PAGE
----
Home Digital Content Library “Promise?” Rabbi Zecher’s Shabbat Awakenings
Blog post

“Promise?” Rabbi Zecher’s Shabbat Awakenings

July 29, 2022 | 1 Av 5782

Welcome to Shabbat Awakenings as we move toward Shabbat. You can listen to it as a podcast here.

Adonai, open up our lips and our mouths shall declare your praise.

These words from the Psalms set an intention for the beginning of the middle section of the service called the Amidah. They provide a framework and challenge as we engage in prayer. As our lips form words, let what we say emerge as praise.

We have the power and the choice to offer all kinds of words. Without thoughtful consideration, that which we utter can be hurtful, destructive, and thoughtless. Our words can lift, inspire, and protect as well. It turns out sticks and stones and name-calling can not only break bones but they can also crush souls as well. What we say matters and how we say it has a profound impact as well. It builds a foundation for the well being of every society and civilization.

Perhaps this is the reason our portion, Matot, begins with laws around vows. If someone makes a vow or an oath, then an obligation is imposed not to break the pledge that has crossed that person’s lips.

Adonai, open up our lips and our mouths shall declare your praise.

The Israelites are close to entering into the land. They may have the ability to use brawn to capture the territory but their words and their promises will build or destroy trust. Without the assurance and the predictable reliance on one another, they can’t move forward. Without praise and assurances, there is no stability.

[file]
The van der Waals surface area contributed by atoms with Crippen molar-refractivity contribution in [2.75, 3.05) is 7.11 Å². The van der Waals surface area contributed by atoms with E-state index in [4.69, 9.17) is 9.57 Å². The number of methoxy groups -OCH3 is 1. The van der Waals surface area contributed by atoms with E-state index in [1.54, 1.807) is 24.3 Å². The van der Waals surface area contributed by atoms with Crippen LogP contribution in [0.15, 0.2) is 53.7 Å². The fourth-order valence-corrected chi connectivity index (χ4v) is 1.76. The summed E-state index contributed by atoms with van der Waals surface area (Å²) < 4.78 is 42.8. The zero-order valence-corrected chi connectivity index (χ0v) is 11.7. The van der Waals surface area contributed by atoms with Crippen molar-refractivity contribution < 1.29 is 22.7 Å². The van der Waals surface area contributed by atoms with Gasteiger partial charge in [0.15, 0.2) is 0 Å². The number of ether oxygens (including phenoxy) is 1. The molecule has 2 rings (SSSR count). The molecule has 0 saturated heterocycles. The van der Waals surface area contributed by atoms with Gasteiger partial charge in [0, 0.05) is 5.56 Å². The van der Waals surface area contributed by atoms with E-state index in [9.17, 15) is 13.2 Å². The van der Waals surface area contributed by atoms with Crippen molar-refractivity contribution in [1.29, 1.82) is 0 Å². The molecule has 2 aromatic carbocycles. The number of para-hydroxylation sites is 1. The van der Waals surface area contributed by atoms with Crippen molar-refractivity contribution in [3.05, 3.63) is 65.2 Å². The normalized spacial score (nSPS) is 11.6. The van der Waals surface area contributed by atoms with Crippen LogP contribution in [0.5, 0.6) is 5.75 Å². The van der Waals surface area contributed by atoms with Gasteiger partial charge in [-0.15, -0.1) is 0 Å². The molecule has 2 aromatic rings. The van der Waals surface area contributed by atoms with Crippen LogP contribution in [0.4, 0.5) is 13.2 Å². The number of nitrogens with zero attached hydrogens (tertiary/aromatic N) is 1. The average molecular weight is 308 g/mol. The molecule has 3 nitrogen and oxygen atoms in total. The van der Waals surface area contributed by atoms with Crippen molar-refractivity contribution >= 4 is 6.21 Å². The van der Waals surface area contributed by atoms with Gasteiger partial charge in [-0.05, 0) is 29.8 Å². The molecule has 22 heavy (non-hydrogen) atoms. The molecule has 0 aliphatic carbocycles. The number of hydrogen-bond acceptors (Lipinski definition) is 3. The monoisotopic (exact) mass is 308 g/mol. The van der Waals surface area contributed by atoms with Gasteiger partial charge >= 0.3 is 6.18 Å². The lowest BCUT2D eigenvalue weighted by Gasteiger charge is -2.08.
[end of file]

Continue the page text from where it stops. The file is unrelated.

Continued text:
Then and now.

Rabbi Jonathan Sacks, in his commentary to this portion, lifts up the idea of trust as crucial:

If trust breaks down, social relationships break down. Society will then depend on law enforcement agencies or some other use of force. When force is widely used, society is no longer free. The only way free human beings can form collaborative and cooperative relationships without recourse to force is by the use of verbal undertakings honored by those who make them. (Covenant and Conversation, pg. 368)

The prophet, Jeremiah, whom we also read this Shabbat, understood the importance and value of abiding by a moral standard with regard to our words, our promises, and our behavior.

If you return to Me,

If you remove your abominations from My Presence

And do not waver,

And swear, “As the Eternal lives,”

In sincerity, justice, and righteousness—

Nations shall bless themselves by you

And praise themselves by you. (4:1-2)

Adonai, open up our lips and our mouths shall declare your praise.

Shabbat Shalom!

I remain grateful for your comments and reflections and look forward to corresponding regarding your responses. Connect with me here.

  • WE ARE OUTSIDE TONIGHT! Enjoy the fresh air reaching toward the heavens with music, singing and celebration. Join on Zoom, on Facebook Live, or livestream on our website. Let’s celebrate together.
  • Tot Rock Shabbat gathers online at 5:00 p.m.
  • Thank Goodness it’s Shabbat gathers onsite at 10:00 a.m. No need to register.
  • Torah Study begins at 9:00 a.m. To join the conversation interactively, access Zoom. You can also watch on Temple Israel’s website or Facebook page.
  • Say goodbye to Shabbat withHavdalah at 8:00 p.m. Join online via Zoom.

Rabbi Elaine Zecher